Found October 08, 2013 on Football and Futbol:
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Oklahoma_v_baylor_dc59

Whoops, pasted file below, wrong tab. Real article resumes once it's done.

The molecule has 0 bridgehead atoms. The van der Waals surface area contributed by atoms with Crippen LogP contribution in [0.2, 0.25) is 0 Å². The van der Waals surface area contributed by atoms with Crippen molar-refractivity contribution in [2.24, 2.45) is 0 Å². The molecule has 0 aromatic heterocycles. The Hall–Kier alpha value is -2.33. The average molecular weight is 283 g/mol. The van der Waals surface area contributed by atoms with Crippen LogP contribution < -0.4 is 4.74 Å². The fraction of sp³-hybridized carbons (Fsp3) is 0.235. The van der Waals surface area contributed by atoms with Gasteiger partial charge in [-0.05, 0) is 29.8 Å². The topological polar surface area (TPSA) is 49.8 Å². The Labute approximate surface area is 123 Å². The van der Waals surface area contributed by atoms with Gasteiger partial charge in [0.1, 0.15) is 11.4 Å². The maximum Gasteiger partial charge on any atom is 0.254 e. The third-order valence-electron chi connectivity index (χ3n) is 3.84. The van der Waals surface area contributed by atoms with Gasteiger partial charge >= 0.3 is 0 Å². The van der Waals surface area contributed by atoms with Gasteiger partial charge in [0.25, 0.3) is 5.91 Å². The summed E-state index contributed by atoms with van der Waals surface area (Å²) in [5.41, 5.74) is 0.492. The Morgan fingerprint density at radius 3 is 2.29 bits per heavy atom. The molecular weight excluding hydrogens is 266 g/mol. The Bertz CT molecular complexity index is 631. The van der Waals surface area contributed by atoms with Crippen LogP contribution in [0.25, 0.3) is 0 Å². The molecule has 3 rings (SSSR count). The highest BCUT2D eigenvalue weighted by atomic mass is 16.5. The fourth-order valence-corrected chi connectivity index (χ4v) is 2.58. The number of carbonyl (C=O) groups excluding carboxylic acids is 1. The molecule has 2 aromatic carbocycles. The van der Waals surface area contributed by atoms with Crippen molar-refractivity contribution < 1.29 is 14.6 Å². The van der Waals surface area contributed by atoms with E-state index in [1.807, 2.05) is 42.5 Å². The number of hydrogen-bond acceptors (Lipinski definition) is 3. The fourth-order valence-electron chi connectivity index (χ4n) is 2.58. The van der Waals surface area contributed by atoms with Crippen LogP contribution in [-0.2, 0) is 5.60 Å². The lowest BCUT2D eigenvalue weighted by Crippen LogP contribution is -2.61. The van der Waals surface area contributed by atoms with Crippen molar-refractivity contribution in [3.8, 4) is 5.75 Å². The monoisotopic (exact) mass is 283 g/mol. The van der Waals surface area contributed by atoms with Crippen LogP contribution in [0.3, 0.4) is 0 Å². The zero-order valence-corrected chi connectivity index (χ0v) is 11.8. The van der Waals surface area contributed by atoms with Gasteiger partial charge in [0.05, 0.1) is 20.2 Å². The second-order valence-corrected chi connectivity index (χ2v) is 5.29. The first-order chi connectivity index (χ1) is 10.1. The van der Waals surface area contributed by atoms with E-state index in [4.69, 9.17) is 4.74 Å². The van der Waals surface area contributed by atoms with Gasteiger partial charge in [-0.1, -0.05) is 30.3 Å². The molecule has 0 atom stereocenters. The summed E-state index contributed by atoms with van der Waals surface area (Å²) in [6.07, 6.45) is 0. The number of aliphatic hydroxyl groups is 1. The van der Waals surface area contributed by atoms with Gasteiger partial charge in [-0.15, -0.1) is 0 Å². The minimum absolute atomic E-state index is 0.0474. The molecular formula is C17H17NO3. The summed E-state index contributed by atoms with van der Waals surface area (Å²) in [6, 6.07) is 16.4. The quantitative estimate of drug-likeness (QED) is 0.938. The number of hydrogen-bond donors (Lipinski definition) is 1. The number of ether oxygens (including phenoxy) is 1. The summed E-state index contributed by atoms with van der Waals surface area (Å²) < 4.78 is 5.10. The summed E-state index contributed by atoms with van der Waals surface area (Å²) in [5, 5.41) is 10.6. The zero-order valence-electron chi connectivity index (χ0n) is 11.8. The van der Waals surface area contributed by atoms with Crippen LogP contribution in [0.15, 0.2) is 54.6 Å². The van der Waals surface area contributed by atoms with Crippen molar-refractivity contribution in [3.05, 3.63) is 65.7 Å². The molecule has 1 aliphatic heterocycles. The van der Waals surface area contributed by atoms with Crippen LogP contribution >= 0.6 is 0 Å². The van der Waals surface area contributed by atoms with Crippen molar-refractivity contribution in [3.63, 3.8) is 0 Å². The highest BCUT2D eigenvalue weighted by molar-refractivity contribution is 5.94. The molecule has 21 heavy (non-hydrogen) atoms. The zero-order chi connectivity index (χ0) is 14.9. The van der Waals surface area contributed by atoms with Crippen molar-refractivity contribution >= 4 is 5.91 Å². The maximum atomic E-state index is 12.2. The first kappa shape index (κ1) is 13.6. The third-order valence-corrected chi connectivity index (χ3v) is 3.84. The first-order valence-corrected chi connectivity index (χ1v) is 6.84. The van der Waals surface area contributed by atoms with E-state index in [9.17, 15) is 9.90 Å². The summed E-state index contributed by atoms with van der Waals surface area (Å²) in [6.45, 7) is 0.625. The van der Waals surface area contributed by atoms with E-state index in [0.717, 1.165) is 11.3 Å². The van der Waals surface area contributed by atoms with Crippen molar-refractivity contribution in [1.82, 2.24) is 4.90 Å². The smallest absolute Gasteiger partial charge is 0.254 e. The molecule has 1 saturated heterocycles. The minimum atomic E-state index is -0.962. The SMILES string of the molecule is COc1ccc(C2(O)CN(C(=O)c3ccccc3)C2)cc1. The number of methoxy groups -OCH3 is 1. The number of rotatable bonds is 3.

College Football is full of countless rivalries that spread across the United States.  The yearly Army/Navy, Michigan/Notre Dame, Minnesota/Wisconsin, and Alabama/LSU games create a contagious spirit of competition between fan bases. The oldest rivalry game in the history of College Football dates back to 1890 when the Minnesota Golden Gophers played the Wisconsin Badgers for Paul Bunyan’s Axe.  Minnesota and Wisconsin have played each other 122 times in their program’s history, elevating their rivalry into the annals of College Football.  However, the battle for Paul Bunyan’s Axe has not had as much national impact as of late because the Golden Gophers have not been competing at a high level of play. One example of a rivalry game that impacts the national stage is the Red River Rivalry between the University of Texas and the University of Oklahoma. The Red River Rivalry started back on October 10th, 1900 when Texas defeated Oklahoma 28-2.  Since that day long ago, Texas and Oklahoma have met 107 times, battling each other for the ownership of the prize they call, the Golden Hat.  One of the best things about the Red River Rivalry is the fact that it is played at a neutral site, the Cotton Bowl in Dallas, Texas.  Unlike most rivalries where each team takes a turn hosting the game, the Red River Rivalry is played at the Cotton Bowl.  The Sooners make the 195 mile trip from Norman down into Texas while the Longhorns make the 209 mile trip up to Dallas from Austin.  This game also takes place during the State Fair of Texas, an event late September to late October.  The rivalry game is perfectly timed with the State Fair to produce a mass exodus of Longhorn and Sooner fans alike into one single location, and that is where the rivalry is born. Fans from respective teams crowd into the State Fair, adorned in burnt orange or dark red, some beginning to tailgate days before kickoff.  Fans are fat and happy as they feast on foods such as fried bacon cinnamon rolls, fried bubblegum, buffalo chicken, fried beer, deep fried butter, fried banana split, fried pickles and Texas fried cookie dough.  Vendors crowd the area, selling anything from Longhorn fold-up chairs to Boomer Sooner key-chain lanyards while a 55-foot statue of a cowboy named Big Tex looms above.  All these festivities are just the beginning of one of the greatest rivalries in College Football. While the rivalry has lasted for over a century, the intensity has increased in the last 10 years because of the phenomenal leadership by the respective coaches, Mack Brown and Bob Stoops. Brown was hired at Texas in 1998 to resurrect a program that had tasted the depths of College Football as it struggled to return to glory.  Brown immediately made a huge impact at Texas, coaching the Longhorns to a 9-3 record in his first season.  That was just the beginning as Brown cemented himself in the annals of College Football by coaching Texas to twelve straight years with a winning record and nine straight seasons with at least ten wins.  In 2005, the Longhorns won the National Championship, defeating USC 41-38 because of a Heisman-worthy performance by quarterback Vince Young. Stoops became the coach of the Sooners in 1999 and immediately brought success to the program as they won a National Championship in 2000 when they defeated Florida State 13-2.  While the offense didn’t exactly dazzle, the OU secondary intercepted two passes and shutdown a Florida State team that included future NFL star wide receiver, Anquan Boldin. As you can see, both coaches have brought huge success to their programs, but the story doesn’t end there. Ever since their first meeting in 1999 when Texas defeated Oklahoma 38-28, a more intense rivalry was born not only between UT and OU, but between Brown and Stoops.  Stoops dominated Brown from 2000-2004 with Oklahoma scoring 189 points while limiting Texas to 54.  2003 was especially bad when Oklahoma defeated Texas 65-13, by far the largest margin of victory by any team in the Red Rivalry history.  Quarterback Jason White was dominant, throwing 4 touchdown passes and the Sooner defense had the two Longhorn quarterbacks, Chance Mock and Vince Young, running for their lives. However, Brown would have his own stretch of greatness as the tables turned in 2005 for the Longhorns.  When Vince Young took hold of the starting quarterback job, he propelled Texas to its first victory in years against Oklahoma.  Texas won that year 45-12, and went on to win the National Championship against USC.  Texas won again in 2006, lost in 2007, and then won again in 2008 and 2009.  The 2008 game was electrifying with two Heisman candidates, Colt McCoy and Sam Bradford going head to head.  Texas was losing 14-3 early in the 2nd quarter when wide receiver Jordan Shipley returned a kickoff 96 yards for a touchdown.  That return sparked the Longhorns and drove them to victory as they defeated the Sooners 45-35. However, once again mediocrity has struck Texas as they have lost the last three matchups to Oklahoma.  The latest matchup in 2012 was a blowout as OU smacked UT 63-21 on the strength of Landry Jones’s three touchdown passes and a Sooner defense that confounded Texas quarterback David Ash, forcing him to throw 2 interceptions.  As the game ended, defensive tackle Casey Walker stood proud at midfield, waving the OU flag high, subjecting the Longhorns to humiliation in their own state. This year, the pressure has reached a bursting point for Mack Brown and the Longhorns.  Texas has struggled this year, winning their season opener but then being blown out in consecutive games by BYU and Ole Miss.  Although Texas has won their last two games since those losses, the Texas defense has been absolutely horrible.  Defensive coordinator Manny Diaz was fired after they gave up 550 rushing yards to Brigham Young, one of the most embarrassing moments in school history.  Since then, Greg Davis was hired to fix the holes in the Texas defense.  Although Texas has won some games, they are still showing the inability to complete basic assignments such as staying in their gaps and tackling in the open field.  Although not everything about the abysmal Longhorn season has been Mack Brown’s fault, he has taken the brunt of the fire from Texas faithful.  Many have called for the immediate firing of the Texas legend while others, like myself, have called for his resignation at the end of the season unless he can turn the season around. Lucky for Brown, this Saturday’s game against OU is a perfect opportunity to re-establish his grip on the head coach position. Although Texas has a 3-2 record for the season, they are 2-0 in the Big XII and still have a chance to play for the Conference Championship.  If Texas can squeeze out a win against Oklahoma, I believe the pressure on Brown will reside somewhat. The problem for Texas is that Oklahoma is 5-0 on the season, fresh off a 20-17 victory against a tough TCU team.  OU ranks 17th overall in the country rushing for over 240 yards a game and scoring over 30 points a game.  They also have the 6th best defense in FBS, giving up only 13 points a game.  Quarterback Blake Bell has been effective, completing 69% of his passes and rushing for 175 yards.  But the OU defense has been the story this season, flexing its muscles and playing like an SEC team would.  In their most recent game against TCU, OU gave up only 18 yards in the entire 3rd quarter, forcing the explosive TCU offense to a grinding halt. To make matters worse for Texas, David Ash will miss his 2nd straight game due to concussion symptoms.  Ash has been reasonably effective for Texas this year, throwing 7 touchdowns and only 2 interceptions.  Case McCoy will start his 2nd game in a row, and will hope to give Texas a boost at quarterback.  While McCoy is not quite the athlete that Ash is, he has shown the ability to stay cool under pressure.  Last week against Iowa State, McCoy rallied Texas on a game winning drive that included him scoring a 1-yard quarterback sneak with 51 seconds left in the game. All the factors surrounding the Red River Rivalry make for one of the most interesting games in the history of the two teams.  If Mack Brown can pull off a win against Bob Stoops, he will hold on to his job for a little bit longer.  But if Texas loses, Brown will lose his job in embarrassing fashion, whether midseason or at the end of the year. If you don’t have any plans this Saturday, make a trip to Dallas, Texas to witness one of the greatest rivalry games you will ever see.  The sea of red chanting “Boomer Sooner” and the mass of burnt orange chanting, “Texas Fight,” provide one of the most hostile atmospheres known to football. So grab some fried bacon and a coke and join the 92,000 people filling up the Cotton Bowl to watch a good ole intrastate rivalry between the Texas Longhorns and the Oklahoma Sooners.